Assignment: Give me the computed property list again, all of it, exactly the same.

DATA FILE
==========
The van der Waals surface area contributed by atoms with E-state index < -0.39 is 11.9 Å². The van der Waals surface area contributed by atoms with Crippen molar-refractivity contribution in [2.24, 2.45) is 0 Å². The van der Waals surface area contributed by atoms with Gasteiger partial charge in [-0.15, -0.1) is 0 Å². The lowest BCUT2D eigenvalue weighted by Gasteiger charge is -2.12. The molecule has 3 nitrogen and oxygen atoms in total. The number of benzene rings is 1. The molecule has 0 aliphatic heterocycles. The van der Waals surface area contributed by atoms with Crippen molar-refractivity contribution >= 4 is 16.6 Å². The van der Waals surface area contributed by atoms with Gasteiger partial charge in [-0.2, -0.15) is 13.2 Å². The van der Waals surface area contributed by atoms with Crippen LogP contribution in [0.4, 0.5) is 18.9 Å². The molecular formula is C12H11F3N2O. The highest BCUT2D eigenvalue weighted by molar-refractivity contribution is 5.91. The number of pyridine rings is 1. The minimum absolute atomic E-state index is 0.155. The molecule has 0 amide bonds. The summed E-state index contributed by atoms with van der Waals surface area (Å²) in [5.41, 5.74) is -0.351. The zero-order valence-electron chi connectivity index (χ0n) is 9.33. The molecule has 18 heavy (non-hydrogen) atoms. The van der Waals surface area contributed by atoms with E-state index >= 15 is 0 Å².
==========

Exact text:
The van der Waals surface area contributed by atoms with E-state index < -0.39 is 11.9 Å². The van der Waals surface area contributed by atoms with Crippen molar-refractivity contribution in [2.24, 2.45) is 0 Å². The van der Waals surface area contributed by atoms with Gasteiger partial charge in [-0.15, -0.1) is 0 Å². The lowest BCUT2D eigenvalue weighted by Gasteiger charge is -2.12. The molecule has 3 nitrogen and oxygen atoms in total. The number of benzene rings is 1. The molecule has 0 aliphatic heterocycles. The van der Waals surface area contributed by atoms with Crippen molar-refractivity contribution >= 4 is 16.6 Å². The van der Waals surface area contributed by atoms with Gasteiger partial charge in [-0.2, -0.15) is 13.2 Å². The van der Waals surface area contributed by atoms with Crippen LogP contribution in [0.4, 0.5) is 18.9 Å². The molecular formula is C12H11F3N2O. The highest BCUT2D eigenvalue weighted by molar-refractivity contribution is 5.91. The number of pyridine rings is 1. The minimum absolute atomic E-state index is 0.155. The molecule has 0 amide bonds. The summed E-state index contributed by atoms with van der Waals surface area (Å²) in [5.41, 5.74) is -0.351. The zero-order valence-electron chi connectivity index (χ0n) is 9.33. The molecule has 18 heavy (non-hydrogen) atoms. The van der Waals surface area contributed by atoms with E-state index >= 15 is 0 Å².